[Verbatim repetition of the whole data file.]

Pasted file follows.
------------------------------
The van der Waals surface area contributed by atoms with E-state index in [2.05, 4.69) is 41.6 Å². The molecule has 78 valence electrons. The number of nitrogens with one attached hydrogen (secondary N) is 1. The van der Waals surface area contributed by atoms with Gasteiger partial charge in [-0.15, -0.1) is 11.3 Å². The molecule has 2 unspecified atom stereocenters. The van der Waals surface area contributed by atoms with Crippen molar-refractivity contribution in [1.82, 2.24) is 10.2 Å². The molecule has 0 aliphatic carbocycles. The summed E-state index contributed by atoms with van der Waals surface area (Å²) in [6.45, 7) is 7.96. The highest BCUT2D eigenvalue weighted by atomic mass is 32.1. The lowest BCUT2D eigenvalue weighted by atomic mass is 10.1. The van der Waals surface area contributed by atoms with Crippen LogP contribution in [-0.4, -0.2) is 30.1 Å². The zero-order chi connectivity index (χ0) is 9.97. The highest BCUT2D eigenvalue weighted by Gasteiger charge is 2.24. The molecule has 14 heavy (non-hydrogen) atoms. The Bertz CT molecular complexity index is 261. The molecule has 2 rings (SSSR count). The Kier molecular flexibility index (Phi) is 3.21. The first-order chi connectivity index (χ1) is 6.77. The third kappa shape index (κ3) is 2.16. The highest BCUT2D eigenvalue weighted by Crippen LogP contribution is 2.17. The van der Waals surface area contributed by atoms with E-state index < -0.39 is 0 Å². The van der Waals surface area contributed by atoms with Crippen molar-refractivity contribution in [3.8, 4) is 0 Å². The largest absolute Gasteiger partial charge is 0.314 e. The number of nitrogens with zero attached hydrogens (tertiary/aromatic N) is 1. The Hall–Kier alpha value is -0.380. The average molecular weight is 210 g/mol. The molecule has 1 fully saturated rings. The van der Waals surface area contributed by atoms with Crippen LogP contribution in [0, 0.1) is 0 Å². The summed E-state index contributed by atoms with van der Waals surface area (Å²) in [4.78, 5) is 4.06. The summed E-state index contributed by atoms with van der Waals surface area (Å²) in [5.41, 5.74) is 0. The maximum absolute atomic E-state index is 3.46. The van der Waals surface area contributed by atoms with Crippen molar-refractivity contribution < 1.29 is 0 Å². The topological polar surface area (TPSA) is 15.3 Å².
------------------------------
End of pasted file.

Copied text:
The van der Waals surface area contributed by atoms with E-state index in [2.05, 4.69) is 41.6 Å². The molecule has 78 valence electrons. The number of nitrogens with one attached hydrogen (secondary N) is 1. The van der Waals surface area contributed by atoms with Gasteiger partial charge in [-0.15, -0.1) is 11.3 Å². The molecule has 2 unspecified atom stereocenters. The van der Waals surface area contributed by atoms with Crippen molar-refractivity contribution in [1.82, 2.24) is 10.2 Å². The molecule has 0 aliphatic carbocycles. The summed E-state index contributed by atoms with van der Waals surface area (Å²) in [6.45, 7) is 7.96. The highest BCUT2D eigenvalue weighted by atomic mass is 32.1. The lowest BCUT2D eigenvalue weighted by atomic mass is 10.1. The van der Waals surface area contributed by atoms with Crippen LogP contribution in [-0.4, -0.2) is 30.1 Å². The zero-order chi connectivity index (χ0) is 9.97. The highest BCUT2D eigenvalue weighted by Gasteiger charge is 2.24. The molecule has 14 heavy (non-hydrogen) atoms. The Bertz CT molecular complexity index is 261. The molecule has 2 rings (SSSR count). The Kier molecular flexibility index (Phi) is 3.21. The first-order chi connectivity index (χ1) is 6.77. The third kappa shape index (κ3) is 2.16. The highest BCUT2D eigenvalue weighted by Crippen LogP contribution is 2.17. The van der Waals surface area contributed by atoms with E-state index < -0.39 is 0 Å². The van der Waals surface area contributed by atoms with Crippen molar-refractivity contribution in [3.8, 4) is 0 Å². The largest absolute Gasteiger partial charge is 0.314 e. The number of nitrogens with zero attached hydrogens (tertiary/aromatic N) is 1. The Hall–Kier alpha value is -0.380. The average molecular weight is 210 g/mol. The molecule has 1 fully saturated rings. The van der Waals surface area contributed by atoms with Crippen LogP contribution in [0, 0.1) is 0 Å². The summed E-state index contributed by atoms with van der Waals surface area (Å²) in [4.78, 5) is 4.06. The summed E-state index contributed by atoms with van der Waals surface area (Å²) in [5.41, 5.74) is 0. The maximum absolute atomic E-state index is 3.46. The van der Waals surface area contributed by atoms with Crippen molar-refractivity contribution < 1.29 is 0 Å². The topological polar surface area (TPSA) is 15.3 Å².